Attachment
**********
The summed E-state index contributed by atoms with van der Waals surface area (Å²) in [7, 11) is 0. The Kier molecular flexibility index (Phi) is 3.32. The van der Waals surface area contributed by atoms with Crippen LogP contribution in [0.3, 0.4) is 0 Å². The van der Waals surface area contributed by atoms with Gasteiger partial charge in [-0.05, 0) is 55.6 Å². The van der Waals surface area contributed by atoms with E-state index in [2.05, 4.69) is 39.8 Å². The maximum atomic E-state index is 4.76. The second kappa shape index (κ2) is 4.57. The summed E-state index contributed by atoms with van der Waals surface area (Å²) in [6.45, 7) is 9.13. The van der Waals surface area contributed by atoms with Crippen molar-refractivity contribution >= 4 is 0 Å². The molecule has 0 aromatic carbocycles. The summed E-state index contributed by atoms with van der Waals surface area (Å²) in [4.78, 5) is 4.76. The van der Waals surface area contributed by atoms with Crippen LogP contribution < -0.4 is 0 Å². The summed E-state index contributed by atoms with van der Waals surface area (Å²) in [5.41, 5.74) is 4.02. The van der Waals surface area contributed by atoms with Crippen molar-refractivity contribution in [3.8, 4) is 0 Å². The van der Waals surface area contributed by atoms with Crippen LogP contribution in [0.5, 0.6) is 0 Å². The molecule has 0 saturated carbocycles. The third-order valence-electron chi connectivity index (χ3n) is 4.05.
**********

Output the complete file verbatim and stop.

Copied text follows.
The summed E-state index contributed by atoms with van der Waals surface area (Å²) in [7, 11) is 0. The Kier molecular flexibility index (Phi) is 3.32. The van der Waals surface area contributed by atoms with Crippen LogP contribution in [0.3, 0.4) is 0 Å². The van der Waals surface area contributed by atoms with Gasteiger partial charge in [-0.05, 0) is 55.6 Å². The van der Waals surface area contributed by atoms with E-state index in [2.05, 4.69) is 39.8 Å². The maximum atomic E-state index is 4.76. The second kappa shape index (κ2) is 4.57. The summed E-state index contributed by atoms with van der Waals surface area (Å²) in [6.45, 7) is 9.13. The van der Waals surface area contributed by atoms with Crippen molar-refractivity contribution >= 4 is 0 Å². The molecule has 0 aromatic carbocycles. The summed E-state index contributed by atoms with van der Waals surface area (Å²) in [4.78, 5) is 4.76. The van der Waals surface area contributed by atoms with Crippen LogP contribution < -0.4 is 0 Å². The summed E-state index contributed by atoms with van der Waals surface area (Å²) in [5.41, 5.74) is 4.02. The van der Waals surface area contributed by atoms with Crippen molar-refractivity contribution in [3.8, 4) is 0 Å². The van der Waals surface area contributed by atoms with Crippen LogP contribution in [0.5, 0.6) is 0 Å². The molecule has 0 saturated carbocycles. The third-order valence-electron chi connectivity index (χ3n) is 4.05.